This October, The New York Academy of Art presents ‘Artists for Artists’ – a reimagining of the Academy's annual ‘Take Home a Nude’ fundraiser gala. The new name is especially meaningful in this unprecedented year, when supporting artists and art education is more crucial than ever.
N ow in its 29th year, the New York Academy of Art's annual autumn gala has a new name, and a revised schedule of events to fit the times. ‘Artists for Artists’, formerly known as ‘Take Home a Nude,’ better reflects the gala's mission: as ever, renowned contemporary artists and graduates of the academy have donated an array of works for auction, with proceeds helping to fund scholarships for the school's next generation of artists.
As opposed to years past, this year's gala will take place over a full month – from 1 to 26 October, more than 200 artworks will be on exhibition at the Academy in TriBeCa (at 111 Franklin Street), available to the general public for in-person viewings by appointment only, in a socially-distanced space. For the duration of the exhibition, works will be open for bidding through artsy.net. Highlights include artworks donated by Ross Bleckner, Hugo Guinness, Donald Baechler, Shepard Fairey and others.
“The gala is now a chance for artists, especially young and emerging artists, to benefit directly by donating, and to be seen and get exposure for their work.”
On 20 October, the gala will culminate with ‘Artists for Artists, Live,’ a special, livestreamed digital event featuring guest appearances by longtime celebrity supporters of the Academy including Brooke Shields, Padma Lakshmi and Liev Schreiber. The event will be streamed on the Academy's website, as well as on YouTube.
“For our students, who had to leave their studios back in March, there's no substitute for this close-knit community – the energy, the constant dialogue – and I'm very excited for the livestream event, as it's a chance to bring people into the school again and communicate why the Academy is so unique,” says David Kratz, President of the New York Academy of Art.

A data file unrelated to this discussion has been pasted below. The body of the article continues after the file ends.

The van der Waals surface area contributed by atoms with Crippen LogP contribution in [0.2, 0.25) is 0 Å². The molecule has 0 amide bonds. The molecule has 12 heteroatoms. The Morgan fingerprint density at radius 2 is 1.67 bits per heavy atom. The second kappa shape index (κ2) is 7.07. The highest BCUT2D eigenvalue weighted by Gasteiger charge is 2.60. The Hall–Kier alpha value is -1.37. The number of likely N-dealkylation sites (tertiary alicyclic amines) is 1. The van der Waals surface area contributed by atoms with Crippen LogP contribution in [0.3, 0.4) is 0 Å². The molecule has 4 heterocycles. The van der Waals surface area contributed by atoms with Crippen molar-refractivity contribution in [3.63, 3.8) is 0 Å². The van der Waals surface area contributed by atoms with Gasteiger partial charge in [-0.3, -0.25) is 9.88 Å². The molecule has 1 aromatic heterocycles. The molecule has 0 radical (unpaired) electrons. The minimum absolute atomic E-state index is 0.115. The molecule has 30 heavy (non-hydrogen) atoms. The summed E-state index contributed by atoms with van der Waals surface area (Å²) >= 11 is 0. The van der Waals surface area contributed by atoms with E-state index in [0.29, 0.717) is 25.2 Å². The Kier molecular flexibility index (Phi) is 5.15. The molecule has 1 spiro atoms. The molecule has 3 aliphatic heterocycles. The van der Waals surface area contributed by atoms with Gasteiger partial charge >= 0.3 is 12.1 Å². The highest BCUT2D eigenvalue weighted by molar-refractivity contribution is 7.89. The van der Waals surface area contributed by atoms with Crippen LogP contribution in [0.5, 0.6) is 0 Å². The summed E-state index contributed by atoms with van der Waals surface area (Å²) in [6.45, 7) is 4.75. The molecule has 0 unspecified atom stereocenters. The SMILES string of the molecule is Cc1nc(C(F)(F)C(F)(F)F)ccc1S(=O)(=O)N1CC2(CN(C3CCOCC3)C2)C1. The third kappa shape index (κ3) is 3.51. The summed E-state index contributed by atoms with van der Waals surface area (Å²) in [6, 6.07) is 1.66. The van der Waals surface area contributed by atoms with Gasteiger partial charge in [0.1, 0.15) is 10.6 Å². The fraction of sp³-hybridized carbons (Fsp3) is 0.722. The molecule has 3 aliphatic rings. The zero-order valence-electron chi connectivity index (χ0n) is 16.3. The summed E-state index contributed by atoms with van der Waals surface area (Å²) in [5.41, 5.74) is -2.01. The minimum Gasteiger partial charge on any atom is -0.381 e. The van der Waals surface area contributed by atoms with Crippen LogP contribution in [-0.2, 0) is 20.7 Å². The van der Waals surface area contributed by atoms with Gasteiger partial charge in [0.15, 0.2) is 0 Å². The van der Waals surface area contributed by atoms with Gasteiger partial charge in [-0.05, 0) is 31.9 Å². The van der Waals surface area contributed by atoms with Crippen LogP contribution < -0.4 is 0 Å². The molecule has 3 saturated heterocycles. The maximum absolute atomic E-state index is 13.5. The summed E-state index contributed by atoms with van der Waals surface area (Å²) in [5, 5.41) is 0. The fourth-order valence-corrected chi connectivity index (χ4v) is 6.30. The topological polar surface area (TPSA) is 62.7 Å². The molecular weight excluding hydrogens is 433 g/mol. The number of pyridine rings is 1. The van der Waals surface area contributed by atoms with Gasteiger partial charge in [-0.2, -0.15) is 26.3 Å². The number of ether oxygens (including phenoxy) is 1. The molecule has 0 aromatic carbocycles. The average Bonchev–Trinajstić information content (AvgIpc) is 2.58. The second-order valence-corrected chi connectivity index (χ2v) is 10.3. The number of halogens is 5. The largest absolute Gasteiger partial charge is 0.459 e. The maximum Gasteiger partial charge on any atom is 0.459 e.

Another change to this year's format concerns the artists directly; previously, artworks were donated to the event outright, but this year artists can choose to receive up to 50% of the proceeds from the sale of their work. Kratz says this change is vital in this unprecedented year.
“The mission behind Artists for Artists is especially important right now; artists are dealing with so much these days, and we want not only for our students to benefit, but for everyone involved to benefit. The gala is now a chance for artists, especially young and emerging artists, to benefit directly by donating, and to be seen and get exposure for their work,” says Kratz.
“Now more than ever, we need to support each other, not only as artists but as a community.”
The auction is also an opportunity to view art in person once again and engage with New York's greater creative community, especially after a summer when museums and galleries were closed to the public. “I’m so glad to participate this year, to be surrounded again by art, artists and art lovers who support both art and artists during this uncertain time,” says Bahar Sabzevari, an Iranian artist and 2018 graduate of the Academy whose painting Sleepy Cat is included in the auction. “We all need each other. And most of us desperately want to connect, and not just via Instagram posts. I think the Artists for Artists exhibition and livestream is a chance to get the art community connected again.”
Maria Manero, a fellow Academy graduate and Mexican artist whose painting Selling Aguas is part of this year's auction, reiterates Sabzevari's sentiments:
“For me, participating in this year's exhibition is especially important," she says. "We are living in challenging times. Now, more than ever we need to support each other, not only as artists but as a community. I think we are learning to take care of our families, neighbors, friends and people around us in a new way. This is the right moment to do something for someone."
To learn more about the gala, visit the New York Academy of Art online.